EP REVIEW: MOSMAN ALDER – BURN BRIGHT

There’s a scene in “Nowhere Boy” when a young John Lennon turns to the even younger Paul McCartney and asks, “How’d you get to be so smart?” It’s always a curious thing to see something so mature coming from the pen or hands of someone without the breadth of experience behind ‘em. And in many ways Brisbane’s Mosman Alder seem to fit this to a tee.

The six-piece have just released their five-track, debut EP. The press photo shows a group that are easily in their early 20s and yet their music is so refined and diverse that it’s as sophisticated as a particularly good drop of red. It could be due to the fact there are so many different personalities at play. Or it could just be that among their ranks is no less than: a classical pianist, a heavy-metal drummer, a Scottish violinist and a bassist whose relative was in Powderfinger.

The name Mosman Alder came about because the former is the name of a place near Cairns. The latter meanwhile is the wood their guitars are made from and is also the name of a Celtic God of the Underworld. The truth is a lot of mythology and mystery has found its way into the lyrics. Frontman, Valdis Valodze’s writes less about his own personal life, instead favouring more vivid and mystical stories. And yet, the material still manages to be emotionally charged and glowing, which is no mean feat.

“Jasmine” opens with an epic sound that includes some Chieftains-like strings, plenty of sadness and alcohol plus Valodze’s deep, baritone croon. These caramel vocals are what drive a lot of the songs and only add to the sprawling and theatrical space the group navigates. This terrain includes the depths of the heart and mind and is done with an absolute ease as they pass through some rather striking visuals like the “Jasmine on her grave”.

Another image that stays with you is in “Raisin Heart” i.e. one of the latter shriveling up so much that it resembles the former. It has a lush atmosphere and that already powerful voice is joined by some female harmonies that soar straight up to heaven. Although it sounds like it has come straight from a leather-bound fiction book or yellowed scroll written in quill ink, in reality it was written while traveling through Germany and reading Kafka.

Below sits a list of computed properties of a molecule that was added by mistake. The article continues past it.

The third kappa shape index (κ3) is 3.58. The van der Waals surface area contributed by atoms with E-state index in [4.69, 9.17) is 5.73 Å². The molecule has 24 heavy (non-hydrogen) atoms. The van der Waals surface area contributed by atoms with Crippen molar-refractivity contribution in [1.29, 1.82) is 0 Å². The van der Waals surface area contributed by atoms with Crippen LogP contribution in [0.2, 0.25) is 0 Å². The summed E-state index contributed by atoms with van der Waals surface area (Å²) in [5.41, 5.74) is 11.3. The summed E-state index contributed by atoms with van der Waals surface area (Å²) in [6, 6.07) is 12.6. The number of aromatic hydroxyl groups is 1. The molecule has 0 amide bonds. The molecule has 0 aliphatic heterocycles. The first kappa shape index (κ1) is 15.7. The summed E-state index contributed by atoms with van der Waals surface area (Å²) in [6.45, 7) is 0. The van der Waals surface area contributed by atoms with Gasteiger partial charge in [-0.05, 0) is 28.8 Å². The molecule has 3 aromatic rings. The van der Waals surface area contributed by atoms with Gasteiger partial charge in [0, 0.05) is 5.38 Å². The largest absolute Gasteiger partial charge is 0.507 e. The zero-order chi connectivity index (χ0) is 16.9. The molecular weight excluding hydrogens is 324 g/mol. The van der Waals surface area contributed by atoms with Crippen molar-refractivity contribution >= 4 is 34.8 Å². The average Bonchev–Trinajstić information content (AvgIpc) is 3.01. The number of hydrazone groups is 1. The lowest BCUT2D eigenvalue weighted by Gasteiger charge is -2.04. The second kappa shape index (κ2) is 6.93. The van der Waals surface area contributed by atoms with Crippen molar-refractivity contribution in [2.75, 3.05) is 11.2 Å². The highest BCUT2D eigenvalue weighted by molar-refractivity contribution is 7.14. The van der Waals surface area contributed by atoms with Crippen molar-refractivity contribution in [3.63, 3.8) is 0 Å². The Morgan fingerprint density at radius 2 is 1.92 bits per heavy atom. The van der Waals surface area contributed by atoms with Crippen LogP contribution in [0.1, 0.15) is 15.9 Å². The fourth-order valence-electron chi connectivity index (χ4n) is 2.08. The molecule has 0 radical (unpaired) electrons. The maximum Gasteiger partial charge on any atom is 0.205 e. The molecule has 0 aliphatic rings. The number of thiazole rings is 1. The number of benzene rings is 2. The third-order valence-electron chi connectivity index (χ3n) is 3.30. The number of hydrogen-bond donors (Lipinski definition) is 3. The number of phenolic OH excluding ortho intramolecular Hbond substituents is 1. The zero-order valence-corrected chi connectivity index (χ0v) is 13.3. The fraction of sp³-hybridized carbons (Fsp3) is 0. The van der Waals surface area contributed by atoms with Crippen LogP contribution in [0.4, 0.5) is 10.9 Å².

“Mr Pinckney & The Beast” is some smack-bam, propelling rock. It should therefore come as no surprise that one of the co-producers on this effort was none other than Sean Cook, previously from Yves Klein Blue. It also comes with the positive line: “We all rise up from the darkness below your feet”. The final tracks include “The Ice Queen Of Silver Screen,” one with keys that flutter like butterflies and twinkle like stars while “These Hands” sounds like it has come straight from a black and while film soundtrack but is certainly more colourful.

Mosman Alder are one wise band that produces grand melodramas under a mysterious cloak. At just 20 minutes, it is dynamic and exquisitely crafted. Sure, it’s a bit dark but it is also mostly beautiful and extremely interesting thanks to its textured, indie pop/rock sounds. One for fans of The National, The Go-Betweens and The Middle East, with a debut this good you can rest assured that this group’s future is going to burn bright.

Originally published on 3 June 2012 at the following website: http://www.thedwarf.com.au/nd/albumreviews/burn_bright_mosman_alder

Visit The Dwarf’s homepage at: http://www.thedwarf.com.au/

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